Add 44mm of additional ground clearance, softer springs and extra suspension travel compared to the standard Huracan, and the Sterrato (‘dirt road’ in Italian) becomes a fantastic all-rounder. Lamborghini has created the perfect car for the UK’s pockmarked roads without even realising it.
Inside, heavy duty floormats are complemented by a series of touchscreen displays designed for off-road driving, including a rather pointless inclinometer.
A compass may help negotiate an alternative route to Waitrose, while the only other difference is a ‘Rally’ drive mode not found on the everyday Huracan.
Chief technical officer, Rouven Mohr, explained how the car came about: “This is not a car that was designed by committee – nobody sat down at a drawing board with a brief to create a supercar with off-road ability.
“About seven years ago, the R&D department was testing our Urus SUV for production and one night, over dinner and wine, we imagined what it would be like to drive an all-wheel drive Huracan at crazy speeds through the forests. One thing led to another and the Sterrato project took off.”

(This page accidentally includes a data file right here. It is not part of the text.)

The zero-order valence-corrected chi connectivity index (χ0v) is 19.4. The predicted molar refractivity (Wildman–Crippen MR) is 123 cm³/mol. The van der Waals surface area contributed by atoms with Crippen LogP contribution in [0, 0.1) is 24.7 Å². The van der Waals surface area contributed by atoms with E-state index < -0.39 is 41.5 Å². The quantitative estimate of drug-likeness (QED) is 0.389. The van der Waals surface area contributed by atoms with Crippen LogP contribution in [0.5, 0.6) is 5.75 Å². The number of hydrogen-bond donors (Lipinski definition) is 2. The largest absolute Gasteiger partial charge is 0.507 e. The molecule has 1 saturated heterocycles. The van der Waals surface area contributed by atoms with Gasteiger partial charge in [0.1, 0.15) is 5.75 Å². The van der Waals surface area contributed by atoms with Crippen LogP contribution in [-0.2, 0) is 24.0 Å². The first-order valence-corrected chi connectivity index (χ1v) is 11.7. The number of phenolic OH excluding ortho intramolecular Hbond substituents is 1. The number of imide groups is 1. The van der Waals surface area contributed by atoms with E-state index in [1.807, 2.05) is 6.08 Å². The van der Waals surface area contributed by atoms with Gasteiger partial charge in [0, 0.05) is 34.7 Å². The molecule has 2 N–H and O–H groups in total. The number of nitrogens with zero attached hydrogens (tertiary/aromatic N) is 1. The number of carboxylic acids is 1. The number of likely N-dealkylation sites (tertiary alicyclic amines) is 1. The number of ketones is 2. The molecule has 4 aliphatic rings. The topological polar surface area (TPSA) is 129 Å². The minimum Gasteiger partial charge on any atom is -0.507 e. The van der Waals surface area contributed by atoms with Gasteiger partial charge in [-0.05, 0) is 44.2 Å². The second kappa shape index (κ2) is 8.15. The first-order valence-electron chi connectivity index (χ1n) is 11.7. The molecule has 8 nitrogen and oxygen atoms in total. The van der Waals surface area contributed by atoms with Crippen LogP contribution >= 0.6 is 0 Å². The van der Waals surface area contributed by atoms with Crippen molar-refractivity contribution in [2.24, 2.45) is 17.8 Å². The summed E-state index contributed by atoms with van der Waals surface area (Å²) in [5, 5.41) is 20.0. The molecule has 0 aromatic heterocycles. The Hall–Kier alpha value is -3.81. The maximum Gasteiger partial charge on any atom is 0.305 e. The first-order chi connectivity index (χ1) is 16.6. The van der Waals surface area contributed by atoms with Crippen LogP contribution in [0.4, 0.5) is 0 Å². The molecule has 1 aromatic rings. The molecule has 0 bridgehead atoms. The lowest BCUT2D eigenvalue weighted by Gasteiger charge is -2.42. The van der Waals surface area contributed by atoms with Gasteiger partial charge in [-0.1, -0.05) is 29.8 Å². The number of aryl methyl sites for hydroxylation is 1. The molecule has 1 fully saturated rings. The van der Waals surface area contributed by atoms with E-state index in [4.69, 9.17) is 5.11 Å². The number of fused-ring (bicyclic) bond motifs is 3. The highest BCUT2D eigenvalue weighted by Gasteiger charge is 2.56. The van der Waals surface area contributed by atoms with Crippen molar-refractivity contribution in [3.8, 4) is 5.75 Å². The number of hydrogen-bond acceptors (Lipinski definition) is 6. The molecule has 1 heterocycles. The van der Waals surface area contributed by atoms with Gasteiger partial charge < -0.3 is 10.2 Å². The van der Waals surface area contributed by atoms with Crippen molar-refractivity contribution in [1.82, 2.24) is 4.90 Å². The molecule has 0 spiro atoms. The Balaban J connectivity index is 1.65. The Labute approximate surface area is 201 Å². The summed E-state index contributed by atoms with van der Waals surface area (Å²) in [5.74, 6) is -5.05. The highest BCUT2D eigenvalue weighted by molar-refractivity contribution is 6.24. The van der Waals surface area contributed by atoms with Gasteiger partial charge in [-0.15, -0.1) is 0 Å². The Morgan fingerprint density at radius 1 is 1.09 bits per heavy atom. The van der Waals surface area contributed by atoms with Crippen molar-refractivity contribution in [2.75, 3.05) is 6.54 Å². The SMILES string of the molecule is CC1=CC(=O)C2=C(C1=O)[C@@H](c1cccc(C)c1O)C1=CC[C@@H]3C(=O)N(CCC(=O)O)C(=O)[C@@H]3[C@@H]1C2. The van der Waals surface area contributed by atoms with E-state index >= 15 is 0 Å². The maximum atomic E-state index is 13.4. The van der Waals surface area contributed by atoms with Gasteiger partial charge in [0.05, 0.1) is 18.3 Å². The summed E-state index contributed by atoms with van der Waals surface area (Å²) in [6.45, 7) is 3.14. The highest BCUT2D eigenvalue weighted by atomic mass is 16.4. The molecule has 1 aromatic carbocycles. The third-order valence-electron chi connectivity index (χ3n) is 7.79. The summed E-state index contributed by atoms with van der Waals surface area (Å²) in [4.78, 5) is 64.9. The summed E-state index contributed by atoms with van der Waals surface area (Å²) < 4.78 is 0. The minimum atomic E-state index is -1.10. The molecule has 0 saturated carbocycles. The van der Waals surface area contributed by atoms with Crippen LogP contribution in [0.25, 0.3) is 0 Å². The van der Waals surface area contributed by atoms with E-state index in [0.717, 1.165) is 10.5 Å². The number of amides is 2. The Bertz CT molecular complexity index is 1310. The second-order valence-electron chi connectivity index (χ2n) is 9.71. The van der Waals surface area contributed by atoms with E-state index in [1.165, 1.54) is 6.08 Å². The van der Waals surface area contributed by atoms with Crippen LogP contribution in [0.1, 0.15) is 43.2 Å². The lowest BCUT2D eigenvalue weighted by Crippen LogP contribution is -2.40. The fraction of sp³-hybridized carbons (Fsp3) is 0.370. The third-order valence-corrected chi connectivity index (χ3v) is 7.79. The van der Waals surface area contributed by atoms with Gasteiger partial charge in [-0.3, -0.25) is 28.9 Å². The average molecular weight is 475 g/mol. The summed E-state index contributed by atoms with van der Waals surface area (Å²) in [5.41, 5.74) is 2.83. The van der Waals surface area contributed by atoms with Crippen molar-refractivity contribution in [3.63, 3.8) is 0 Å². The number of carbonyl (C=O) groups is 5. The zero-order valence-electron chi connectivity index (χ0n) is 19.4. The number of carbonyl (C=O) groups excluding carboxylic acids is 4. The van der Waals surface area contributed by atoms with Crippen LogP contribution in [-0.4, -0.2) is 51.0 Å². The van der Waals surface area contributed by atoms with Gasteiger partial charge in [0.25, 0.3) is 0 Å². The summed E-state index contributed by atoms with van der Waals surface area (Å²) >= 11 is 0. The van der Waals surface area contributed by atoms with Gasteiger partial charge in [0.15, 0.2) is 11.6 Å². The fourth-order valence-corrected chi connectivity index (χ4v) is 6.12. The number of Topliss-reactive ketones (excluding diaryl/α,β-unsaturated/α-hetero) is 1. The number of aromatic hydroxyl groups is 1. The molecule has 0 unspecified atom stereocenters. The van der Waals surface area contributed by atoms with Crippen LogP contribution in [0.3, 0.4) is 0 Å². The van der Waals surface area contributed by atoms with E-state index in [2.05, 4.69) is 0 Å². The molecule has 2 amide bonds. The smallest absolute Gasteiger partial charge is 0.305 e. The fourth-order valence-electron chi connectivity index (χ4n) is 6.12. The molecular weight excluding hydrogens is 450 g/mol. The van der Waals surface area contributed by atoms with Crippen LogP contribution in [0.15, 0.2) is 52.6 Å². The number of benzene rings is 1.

Underneath the rally persona is a four-wheel drive Huracan coupé, with a wider track and slightly longer wheelbase. Tuning the chassis involved reworking the torque vectoring via braking and re-calibrating the stability control. “When the car was finally built, everybody who sat behind the wheel came back with a smile on their face. That is a sound basis for any vehicle, it combines the driving experience of a supercar and the fun of a rally car,” added Mohr.
He may well be right. Lamborghini did have a brief dalliance in rallying during the 1970s but instead chose a different direction. Which begs the question, how crazy would the Sterrato have been if they hadn’t?
Originally, Lamborghini announced a production run of 1,063 examples but then upped that number to 1,499. There are still a few left, in case you do need to get to Waitrose in a hurry.